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Sembler agitator's latest ploy earns attention, judge's order

© St. Petersburg Times
published September 4, 2003

ST. PETERSBURG - Since 1987, a man has been picketing, calling and writing letters to Melvin Sembler, the U.S. ambassador to Italy. A man obsessed, as the Sembler family's lawyer puts it, but harmless.

Until now. The man picked through the garbage outside the Sembler home on Treasure Island, found a medical device Sembler was prescribed after surgery for prostate cancer and offered it for sale in a classified ad:

"PUMP, Used, one of a kind. White in color, formerly owned by US Ambassador to Italy . . ."

Sembler's attorneys demanded that the man stop. His reply, they say: Pay me $700,000.

When the Semblers wouldn't pay, he put the pump for sale on eBay, asking $300,000.

Last week, Mel and Betty Sembler's attorney, Leonard S. Englander, persuaded a judge to issue a temporary injunction. It orders the man to stay away from the Semblers and to return their property. Ask Englander about the man's motive and his answer is direct:

"I'm not going to go down that road. I don't care what his motivation is. This issue is, has this guy exceeded all sensibilities here? "What conceivable justification could there be?"

The man's lawyer has an answer: attention.

His client craves it. He says he was sexually abused at Straight, the defunct drug treatment program that Mel and Betty Sembler founded. In the early 1980s, he says, he was beaten, starved and sleep-deprived, the perpetrators never held accountable.

This many years later, rooting through the Semblers' trash and offering a cancer victim's personal medical device on eBay is how he has chosen to fight back. His name is Richard Bradbury.

Back in 1988, Bradbury and a friend burglarized Straight's office on Gandy Boulevard. They were after records they wanted to turn over to state regulators. A newspaper account of Bradbury's prosecution began:

"Richard Bradbury once led rap sessions for hundreds of teenagers at Straight Inc., the controversial drug treatment program in Pinellas Park. He joined them in singing, "I'm here at Straight feeling great.'

"But Bradbury also says he beat the teens, cursed at them and denied them food. At the time, he said, he thought he was helping them get over their drug and alcohol problems. Now, he calls it "brainwashing.' "

Bradbury, who lives in Tampa, got probation and was ordered to stay away from the Semblers.

In July 1993, his complaints about Straight prompted a state audit that found "a propensity for abuse or excessive force to be used" at the drug treatment program.

Straight supporters included the first President Bush, Nancy Reagan and Princess Diana. Thousands of youngsters reportedly kicked drug addictions at Straight facilities around the country.

Others filed lawsuits, alleging they were abused or held against their will. Enrollment dwindled. Straight went out of business in 1993.

Sembler, who served as U.S. ambassador to Australia under the first President Bush, was finance chairman for the Republican National Committee from 1997 to 2000. In November 2001, the second President Bush appointed him ambassador to Italy.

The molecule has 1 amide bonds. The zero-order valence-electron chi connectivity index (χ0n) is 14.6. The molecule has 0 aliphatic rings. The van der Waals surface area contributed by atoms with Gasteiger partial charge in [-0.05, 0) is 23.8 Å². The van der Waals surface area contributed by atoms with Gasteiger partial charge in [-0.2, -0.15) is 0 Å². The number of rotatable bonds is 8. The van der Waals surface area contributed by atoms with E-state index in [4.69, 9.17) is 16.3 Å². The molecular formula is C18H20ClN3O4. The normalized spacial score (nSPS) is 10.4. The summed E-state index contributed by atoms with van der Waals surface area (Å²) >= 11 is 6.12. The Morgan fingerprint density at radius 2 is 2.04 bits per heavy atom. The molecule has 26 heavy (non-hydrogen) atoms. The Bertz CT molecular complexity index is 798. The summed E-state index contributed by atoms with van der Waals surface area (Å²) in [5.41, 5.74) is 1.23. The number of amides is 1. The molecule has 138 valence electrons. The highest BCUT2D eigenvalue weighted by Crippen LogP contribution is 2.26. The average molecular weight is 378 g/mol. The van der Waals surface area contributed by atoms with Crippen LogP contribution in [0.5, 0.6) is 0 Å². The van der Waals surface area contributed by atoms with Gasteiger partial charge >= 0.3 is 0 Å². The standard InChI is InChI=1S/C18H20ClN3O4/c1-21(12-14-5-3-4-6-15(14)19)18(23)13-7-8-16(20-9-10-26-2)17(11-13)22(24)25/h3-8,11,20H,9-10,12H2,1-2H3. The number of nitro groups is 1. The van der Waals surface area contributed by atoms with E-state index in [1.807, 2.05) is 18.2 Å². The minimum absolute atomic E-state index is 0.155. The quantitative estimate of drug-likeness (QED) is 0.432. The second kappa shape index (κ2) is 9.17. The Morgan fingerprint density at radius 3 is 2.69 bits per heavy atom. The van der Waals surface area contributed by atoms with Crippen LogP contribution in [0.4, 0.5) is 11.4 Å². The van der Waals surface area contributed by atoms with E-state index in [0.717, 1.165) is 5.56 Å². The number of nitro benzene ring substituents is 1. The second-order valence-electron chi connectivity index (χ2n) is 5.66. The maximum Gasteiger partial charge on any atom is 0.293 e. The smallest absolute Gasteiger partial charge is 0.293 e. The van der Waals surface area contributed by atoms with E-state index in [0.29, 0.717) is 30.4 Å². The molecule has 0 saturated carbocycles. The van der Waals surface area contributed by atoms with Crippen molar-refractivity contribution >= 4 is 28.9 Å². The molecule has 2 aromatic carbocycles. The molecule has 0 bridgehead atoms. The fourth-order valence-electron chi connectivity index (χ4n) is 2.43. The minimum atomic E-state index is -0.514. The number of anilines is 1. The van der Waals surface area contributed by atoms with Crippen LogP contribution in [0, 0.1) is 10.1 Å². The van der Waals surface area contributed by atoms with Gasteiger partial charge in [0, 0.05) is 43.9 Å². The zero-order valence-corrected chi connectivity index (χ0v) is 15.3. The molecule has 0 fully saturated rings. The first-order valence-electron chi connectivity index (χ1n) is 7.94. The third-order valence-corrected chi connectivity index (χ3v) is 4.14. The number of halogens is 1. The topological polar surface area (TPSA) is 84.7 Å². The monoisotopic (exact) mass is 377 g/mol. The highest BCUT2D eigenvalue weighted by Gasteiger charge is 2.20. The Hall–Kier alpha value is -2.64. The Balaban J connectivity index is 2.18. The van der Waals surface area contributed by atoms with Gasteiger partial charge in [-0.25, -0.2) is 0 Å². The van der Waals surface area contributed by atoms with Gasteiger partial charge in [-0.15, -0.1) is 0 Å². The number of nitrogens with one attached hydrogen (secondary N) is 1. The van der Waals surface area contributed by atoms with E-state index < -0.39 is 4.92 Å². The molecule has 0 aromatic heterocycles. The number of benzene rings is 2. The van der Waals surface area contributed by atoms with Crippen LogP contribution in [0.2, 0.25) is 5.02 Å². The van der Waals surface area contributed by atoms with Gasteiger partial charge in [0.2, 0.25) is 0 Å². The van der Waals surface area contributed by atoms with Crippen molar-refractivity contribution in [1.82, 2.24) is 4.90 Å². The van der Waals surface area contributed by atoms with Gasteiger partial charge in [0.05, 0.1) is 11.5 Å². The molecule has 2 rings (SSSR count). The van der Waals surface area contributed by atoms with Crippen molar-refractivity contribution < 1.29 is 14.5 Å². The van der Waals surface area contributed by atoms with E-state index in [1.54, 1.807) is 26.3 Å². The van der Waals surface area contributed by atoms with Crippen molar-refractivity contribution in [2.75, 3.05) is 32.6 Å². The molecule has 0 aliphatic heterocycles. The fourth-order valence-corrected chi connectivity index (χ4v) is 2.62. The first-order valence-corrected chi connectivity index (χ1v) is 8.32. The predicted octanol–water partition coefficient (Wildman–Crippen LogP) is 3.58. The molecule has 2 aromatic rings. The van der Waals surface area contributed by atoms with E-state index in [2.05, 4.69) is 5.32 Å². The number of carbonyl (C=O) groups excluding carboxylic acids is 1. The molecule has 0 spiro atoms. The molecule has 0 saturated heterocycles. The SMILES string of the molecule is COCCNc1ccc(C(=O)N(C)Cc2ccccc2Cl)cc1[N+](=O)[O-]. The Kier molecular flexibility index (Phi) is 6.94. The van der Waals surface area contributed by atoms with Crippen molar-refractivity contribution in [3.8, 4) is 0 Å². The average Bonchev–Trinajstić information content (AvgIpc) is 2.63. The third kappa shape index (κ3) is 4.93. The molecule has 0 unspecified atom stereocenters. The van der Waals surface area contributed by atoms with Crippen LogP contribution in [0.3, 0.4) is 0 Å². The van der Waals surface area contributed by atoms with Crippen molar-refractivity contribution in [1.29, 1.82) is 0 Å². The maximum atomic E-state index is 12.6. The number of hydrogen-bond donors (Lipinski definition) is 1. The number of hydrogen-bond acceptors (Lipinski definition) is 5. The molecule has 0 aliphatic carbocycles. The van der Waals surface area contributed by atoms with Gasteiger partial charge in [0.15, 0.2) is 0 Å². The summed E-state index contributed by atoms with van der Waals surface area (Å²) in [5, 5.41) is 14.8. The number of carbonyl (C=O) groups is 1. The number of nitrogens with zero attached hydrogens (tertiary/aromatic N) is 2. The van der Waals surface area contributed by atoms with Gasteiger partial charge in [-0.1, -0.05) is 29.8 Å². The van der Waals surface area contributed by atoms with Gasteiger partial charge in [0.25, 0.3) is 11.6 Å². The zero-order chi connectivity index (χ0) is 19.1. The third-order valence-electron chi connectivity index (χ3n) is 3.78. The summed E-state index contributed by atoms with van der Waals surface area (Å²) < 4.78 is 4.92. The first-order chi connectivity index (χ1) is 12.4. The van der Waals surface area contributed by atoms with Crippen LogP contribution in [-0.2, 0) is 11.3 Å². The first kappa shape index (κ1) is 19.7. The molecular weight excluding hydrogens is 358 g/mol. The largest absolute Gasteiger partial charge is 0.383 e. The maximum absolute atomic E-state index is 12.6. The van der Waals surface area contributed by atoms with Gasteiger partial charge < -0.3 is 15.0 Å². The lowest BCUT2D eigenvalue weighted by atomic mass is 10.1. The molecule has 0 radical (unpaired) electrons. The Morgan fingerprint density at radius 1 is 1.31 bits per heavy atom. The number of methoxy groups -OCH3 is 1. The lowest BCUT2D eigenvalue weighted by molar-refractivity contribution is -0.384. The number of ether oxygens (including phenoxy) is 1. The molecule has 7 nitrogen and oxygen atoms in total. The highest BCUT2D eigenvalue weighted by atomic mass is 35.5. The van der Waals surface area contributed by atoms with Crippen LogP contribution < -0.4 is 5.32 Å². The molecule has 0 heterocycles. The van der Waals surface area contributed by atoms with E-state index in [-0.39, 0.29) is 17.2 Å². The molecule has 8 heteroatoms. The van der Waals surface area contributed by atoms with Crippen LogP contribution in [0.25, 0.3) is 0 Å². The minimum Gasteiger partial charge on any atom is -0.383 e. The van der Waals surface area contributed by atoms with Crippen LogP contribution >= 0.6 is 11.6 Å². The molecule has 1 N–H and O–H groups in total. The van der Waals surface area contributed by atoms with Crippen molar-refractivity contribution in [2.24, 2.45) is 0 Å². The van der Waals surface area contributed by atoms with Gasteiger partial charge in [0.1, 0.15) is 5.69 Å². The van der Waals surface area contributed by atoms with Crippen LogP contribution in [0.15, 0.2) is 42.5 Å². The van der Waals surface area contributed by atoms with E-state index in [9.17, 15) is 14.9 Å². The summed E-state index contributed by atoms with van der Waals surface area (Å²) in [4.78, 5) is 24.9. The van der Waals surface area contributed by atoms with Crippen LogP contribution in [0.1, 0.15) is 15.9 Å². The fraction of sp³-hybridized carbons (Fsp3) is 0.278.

His U.S. Embassy biography says that in 17 years Straight graduated more than 12,000 young people, calling it a "remarkable program."

Bradbury, now 37, would disagree.

On May 3, 2003, the St. Petersburg Times published Bradbury's classified ad in the "Antiques and Collectibles" section.

(Times classified advertising manager Mark Mateer said the representative who accepted the ad mistakenly thought it was for an antique water pump.)

"Semblers' attorneys wrote to Bradbury, demanding that he cease this outrageous conduct," Englander said in the Semblers' complaint. "Bradbury's reply was to demand payment of $700,000!"

When the Semblers didn't pay, Englander wrote, Bradbury turned to eBay.

"Bradbury offered the pump for sale at a price of $300,000 and used the demand letter as a means of verifying its authenticity."

Here's how Bradbury described the item on eBay:

"Pump, one of a kind formerly owned by current United States Ambassador to Italy, who also happens to be the founder of Straight Inc. I am a victim of child exploitation, abuse and fraud by the Ambassador's organization, Straight."

He wrote that he was selling the device to help cover medical expenses that he blamed on Straight and said he would donate 25 percent of the sale price "to three nonprofit organizations which provide services to the thousands of victims of Straight."

Circuit Judge Walt Logan issued a temporary injunction Aug. 26. That afternoon, the pump was taken off the eBay auction block. Nobody had bid.

The state attorney and sheriff's offices in Pinellas are looking into whether Bradbury committed a crime.

Bradbury, on the advice of attorney Thomas H. McGowan, declined comment.

McGowan acknowledged that "Dumpster-diving" and putting something so personal up for public auction is offensive.

"He (Sembler) is saying in his complaint that this is harassing him for no good purpose," McGowan said. "But it is for a purpose. It's to call attention to a cause."

He compared what Bradbury did to Monica Lewinsky saving her semen-stained dress. "That was seamy, but it got Clinton impeached. . . . It served a purpose."

The temporary injunction gave Bradbury 24 hours to return any items he took from the Semblers' garbage, including the pump.

Bradbury responded: "The items subject to this injunction are not in my personal possession."

McGowan said Bradbury told him "a guy in Michigan" has the pump.

- Times researcher Kitty Bennett contributed to this report.

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